I would like to say to anyone exploring and contemplating joining the Southside CSA, you will not be disappointed! Likely you are doing research because enjoying freshly harvested, vibrant and tasty local fruit and vegetables is important to you and your happiness! It took me many years to take the plunge, and you may possibly share some of my early hesitations. Can I utilize all of the food before it goes bad, will any of it go to waste, will it be overwhelming? I decided this was the year for many reasons, but I took it on as a challenge and I am so glad I did. You have the opportunity to experiment with a variety of vegetables, taste some you have never even heard of, and give your body the super nutrients that come from these fresh earth-borne delicacies on a regular basis. You eat (certainly with some supplementation) according to the seasonal clock which is great for you as well as the local farmers and the environment. My personal challenges were to cook more, utilize more variety, spend less, try recipes outside my comfort zone, and get way more of the good stuff in.
Our Devoe Street group consists of myself (Dee Dee), my boyfriend (Andy) and our fabulous neighbors (Karen & Dave). We have a Deluxe share which is a full veggy, full orchard, full berry and half egg share. Sharing with your neighbors is a great way to go if you can (especially if there are only 1 or 2 of you in your home) as it makes it fun, keeps the cost down and you can share pick up, recipes and even dinner! Karen and Dave are great cooks! This week we received another wonderful fall bounty:
- 1 bucket of apples-4 lbs of Empire & Joroman
- 1 dozen eggs
- 6 Potatoes
- 4 ears of corn
- 1 Bunch of Kale
- 2 lbs of frying peppers
- 1 Butternut squash
- 3 Tomatoes
Although I swear I have been experimenting way out of my comfort zone, this week may be slightly less optimistic in terms of creativity as we are headed for a holiday and want to make sure we use everything before we leave. So I will dub this ‘realistic week’.
The night we picked up our share we were starving (which is quite often the case) so we chose the easy route. Fast, easy and filling! Steamed Spanish corn and sage mashed potatoes. At the beginning of the summer we planted herbs on our fire escape, which I highly recommend for vertical dwellers. The herbs had their ups and downs since May but the sage was truly the stand out consistent survivor and it is also delicious. I found that simple mashed potatoes come alive when you add sage (as well as many other dishes). We simply boiled the spuds in salted water. Andy saved the salted water to whip with the potatoes. It is a great trick to create a creamy consistency without overusing fat (oil, butter) or added salt.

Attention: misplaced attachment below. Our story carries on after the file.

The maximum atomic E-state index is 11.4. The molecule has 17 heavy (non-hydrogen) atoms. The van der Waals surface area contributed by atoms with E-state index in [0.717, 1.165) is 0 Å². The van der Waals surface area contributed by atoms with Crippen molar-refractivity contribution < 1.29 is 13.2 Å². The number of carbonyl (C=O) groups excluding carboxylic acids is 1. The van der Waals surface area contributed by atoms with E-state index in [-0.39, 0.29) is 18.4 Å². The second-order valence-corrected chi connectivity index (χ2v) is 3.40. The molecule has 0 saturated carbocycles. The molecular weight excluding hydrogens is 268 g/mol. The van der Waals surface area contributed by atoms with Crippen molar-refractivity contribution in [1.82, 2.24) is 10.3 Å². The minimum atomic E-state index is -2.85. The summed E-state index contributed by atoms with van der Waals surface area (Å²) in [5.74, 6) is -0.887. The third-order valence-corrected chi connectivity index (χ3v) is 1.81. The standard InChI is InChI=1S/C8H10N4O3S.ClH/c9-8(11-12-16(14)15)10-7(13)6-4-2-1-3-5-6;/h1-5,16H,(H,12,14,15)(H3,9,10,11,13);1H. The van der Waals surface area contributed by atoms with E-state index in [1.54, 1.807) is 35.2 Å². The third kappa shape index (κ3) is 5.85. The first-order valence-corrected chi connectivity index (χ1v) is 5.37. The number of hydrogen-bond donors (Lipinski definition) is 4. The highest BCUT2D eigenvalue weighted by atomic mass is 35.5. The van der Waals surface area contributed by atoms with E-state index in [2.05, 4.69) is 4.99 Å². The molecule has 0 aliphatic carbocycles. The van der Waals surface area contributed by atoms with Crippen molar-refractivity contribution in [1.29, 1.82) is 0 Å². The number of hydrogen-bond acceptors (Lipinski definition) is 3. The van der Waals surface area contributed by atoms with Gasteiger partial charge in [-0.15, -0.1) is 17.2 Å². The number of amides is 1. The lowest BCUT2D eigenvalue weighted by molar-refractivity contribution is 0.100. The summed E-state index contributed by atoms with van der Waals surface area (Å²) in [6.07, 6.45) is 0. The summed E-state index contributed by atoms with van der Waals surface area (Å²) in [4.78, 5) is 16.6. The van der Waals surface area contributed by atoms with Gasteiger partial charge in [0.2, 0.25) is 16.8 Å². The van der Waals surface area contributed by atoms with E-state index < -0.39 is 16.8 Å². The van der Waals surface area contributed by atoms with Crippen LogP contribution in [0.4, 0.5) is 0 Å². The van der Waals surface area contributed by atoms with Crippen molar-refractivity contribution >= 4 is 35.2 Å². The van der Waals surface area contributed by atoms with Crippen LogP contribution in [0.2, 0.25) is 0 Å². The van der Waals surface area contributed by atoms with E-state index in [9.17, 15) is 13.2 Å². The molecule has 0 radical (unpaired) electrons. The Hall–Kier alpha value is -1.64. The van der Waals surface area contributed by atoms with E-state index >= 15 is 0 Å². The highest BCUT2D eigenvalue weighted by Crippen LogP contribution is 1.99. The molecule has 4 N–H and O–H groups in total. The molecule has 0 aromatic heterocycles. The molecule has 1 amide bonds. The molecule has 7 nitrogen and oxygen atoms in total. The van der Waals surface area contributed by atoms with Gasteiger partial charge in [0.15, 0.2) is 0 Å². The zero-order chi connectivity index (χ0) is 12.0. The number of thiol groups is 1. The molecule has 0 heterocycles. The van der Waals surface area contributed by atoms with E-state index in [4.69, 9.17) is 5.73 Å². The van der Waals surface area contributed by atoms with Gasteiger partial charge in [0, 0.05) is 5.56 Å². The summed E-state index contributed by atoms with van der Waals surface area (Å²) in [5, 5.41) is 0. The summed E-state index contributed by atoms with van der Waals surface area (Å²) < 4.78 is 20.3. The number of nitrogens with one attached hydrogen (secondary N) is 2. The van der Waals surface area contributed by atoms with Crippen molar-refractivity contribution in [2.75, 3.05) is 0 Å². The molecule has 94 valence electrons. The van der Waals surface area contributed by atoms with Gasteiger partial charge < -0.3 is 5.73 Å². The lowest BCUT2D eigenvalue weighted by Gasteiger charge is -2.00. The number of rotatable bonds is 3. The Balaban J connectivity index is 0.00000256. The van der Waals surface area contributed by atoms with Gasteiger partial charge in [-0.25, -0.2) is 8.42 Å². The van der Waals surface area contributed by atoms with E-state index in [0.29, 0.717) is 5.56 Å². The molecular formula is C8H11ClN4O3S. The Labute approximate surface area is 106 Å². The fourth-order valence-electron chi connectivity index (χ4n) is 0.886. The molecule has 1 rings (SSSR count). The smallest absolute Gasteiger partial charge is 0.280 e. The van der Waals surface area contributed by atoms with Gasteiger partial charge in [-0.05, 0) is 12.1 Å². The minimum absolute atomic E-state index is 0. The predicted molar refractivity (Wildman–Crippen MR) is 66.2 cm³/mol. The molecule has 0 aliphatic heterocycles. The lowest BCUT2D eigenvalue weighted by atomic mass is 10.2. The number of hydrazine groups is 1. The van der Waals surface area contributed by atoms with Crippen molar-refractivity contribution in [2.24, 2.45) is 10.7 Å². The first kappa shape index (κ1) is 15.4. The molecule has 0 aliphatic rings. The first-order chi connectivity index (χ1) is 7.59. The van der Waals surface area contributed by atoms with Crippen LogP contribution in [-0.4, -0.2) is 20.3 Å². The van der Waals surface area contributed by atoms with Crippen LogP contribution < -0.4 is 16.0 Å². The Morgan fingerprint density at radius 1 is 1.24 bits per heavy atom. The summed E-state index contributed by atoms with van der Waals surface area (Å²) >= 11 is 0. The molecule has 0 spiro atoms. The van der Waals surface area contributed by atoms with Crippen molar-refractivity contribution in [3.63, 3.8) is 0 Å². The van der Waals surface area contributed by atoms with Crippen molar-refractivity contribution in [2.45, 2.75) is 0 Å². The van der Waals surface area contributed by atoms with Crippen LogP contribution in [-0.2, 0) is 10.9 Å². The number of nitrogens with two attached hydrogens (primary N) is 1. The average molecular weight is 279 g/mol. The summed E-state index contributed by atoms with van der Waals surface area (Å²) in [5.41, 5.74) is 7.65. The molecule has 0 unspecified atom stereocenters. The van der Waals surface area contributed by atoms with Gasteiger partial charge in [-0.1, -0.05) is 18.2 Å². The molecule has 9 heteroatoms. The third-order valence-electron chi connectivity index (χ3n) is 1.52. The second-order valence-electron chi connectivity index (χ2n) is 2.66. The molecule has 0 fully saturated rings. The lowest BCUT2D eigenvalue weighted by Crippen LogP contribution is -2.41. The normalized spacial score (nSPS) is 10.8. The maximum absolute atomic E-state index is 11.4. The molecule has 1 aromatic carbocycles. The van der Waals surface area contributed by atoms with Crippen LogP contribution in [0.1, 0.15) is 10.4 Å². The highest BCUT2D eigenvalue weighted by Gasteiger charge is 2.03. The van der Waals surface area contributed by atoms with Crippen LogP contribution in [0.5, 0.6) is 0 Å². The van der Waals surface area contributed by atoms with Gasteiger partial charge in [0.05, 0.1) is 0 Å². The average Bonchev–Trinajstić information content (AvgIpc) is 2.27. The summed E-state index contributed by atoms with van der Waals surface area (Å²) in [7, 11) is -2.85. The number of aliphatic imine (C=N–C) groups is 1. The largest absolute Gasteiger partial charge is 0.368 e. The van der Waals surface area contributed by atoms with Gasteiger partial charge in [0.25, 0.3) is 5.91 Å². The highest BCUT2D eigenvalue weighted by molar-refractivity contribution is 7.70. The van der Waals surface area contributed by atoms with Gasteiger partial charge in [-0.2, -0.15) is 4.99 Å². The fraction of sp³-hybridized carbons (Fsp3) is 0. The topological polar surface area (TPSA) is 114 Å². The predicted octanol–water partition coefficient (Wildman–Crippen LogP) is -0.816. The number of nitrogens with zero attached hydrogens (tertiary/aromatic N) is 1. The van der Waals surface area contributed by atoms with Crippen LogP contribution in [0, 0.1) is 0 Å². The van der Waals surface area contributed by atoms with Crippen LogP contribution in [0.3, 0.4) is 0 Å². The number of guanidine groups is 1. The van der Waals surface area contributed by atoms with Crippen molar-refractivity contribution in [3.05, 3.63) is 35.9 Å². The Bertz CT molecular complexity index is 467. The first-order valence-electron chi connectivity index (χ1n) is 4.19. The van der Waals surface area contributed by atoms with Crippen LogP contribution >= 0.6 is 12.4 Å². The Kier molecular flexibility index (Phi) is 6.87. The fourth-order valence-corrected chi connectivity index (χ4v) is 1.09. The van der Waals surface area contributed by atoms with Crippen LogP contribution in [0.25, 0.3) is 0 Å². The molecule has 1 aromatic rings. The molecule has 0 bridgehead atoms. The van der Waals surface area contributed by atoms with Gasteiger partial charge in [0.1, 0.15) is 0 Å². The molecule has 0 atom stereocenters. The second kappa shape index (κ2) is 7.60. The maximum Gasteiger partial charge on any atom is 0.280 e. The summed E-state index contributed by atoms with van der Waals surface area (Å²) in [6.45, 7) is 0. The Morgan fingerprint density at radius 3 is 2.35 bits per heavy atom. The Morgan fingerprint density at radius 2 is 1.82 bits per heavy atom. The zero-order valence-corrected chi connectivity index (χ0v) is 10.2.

We just chopped our sage and put it right in tonight with a little olive oil, salt and pepper but earlier in the summer we did try frying and salting the sage which is really tasty!
I decided I want to jazz the corn up a little. Typically a meal begins with what we may have in the refrigerator so I made a “Spanish” version of Mexican corn with olive oil, Spanish paprika and Manchego cheese.
It was especially tasty complimenting such wonderfully sweet corn. This was not the most balanced of meals but surely satiated everything we were trying to accomplish: convenience, hunger and taste!
The night we pick up our share and after gobbling down the first meal, I typically write myself an e-mail with the list of what we received so that I can do some research on new and exciting recipes to utilize everything. Since I am not someone who is a natural at experimenting, I go to the cookbook or internet for some ideas. I have found that after I have been in this rhythm for the last 5 months, I have felt a little more comfortable to experiment on my own.
Typically we try to utilize a few of the main ingredients on the second or third night of the week. Using the butternut squash as the key component, we made a vegetarian Moroccan Tagine which was delicious. I found a great recipe on Allrecipe.com and highly recommend.
It calls for chicken (or lamb) but since Andy is vegetarian we made a meat-free version. Although I swing both ways, I am perfectly happy with a largely plant-based diet. Our only variance to the recipe was adding celery and fresh kale from the farm! It’s a hearty stew which is usually accompanied (and we obliged) by cous cous. Ridiculously easy, you basically add all the components to the pot and cook. If you do the prep, its one step!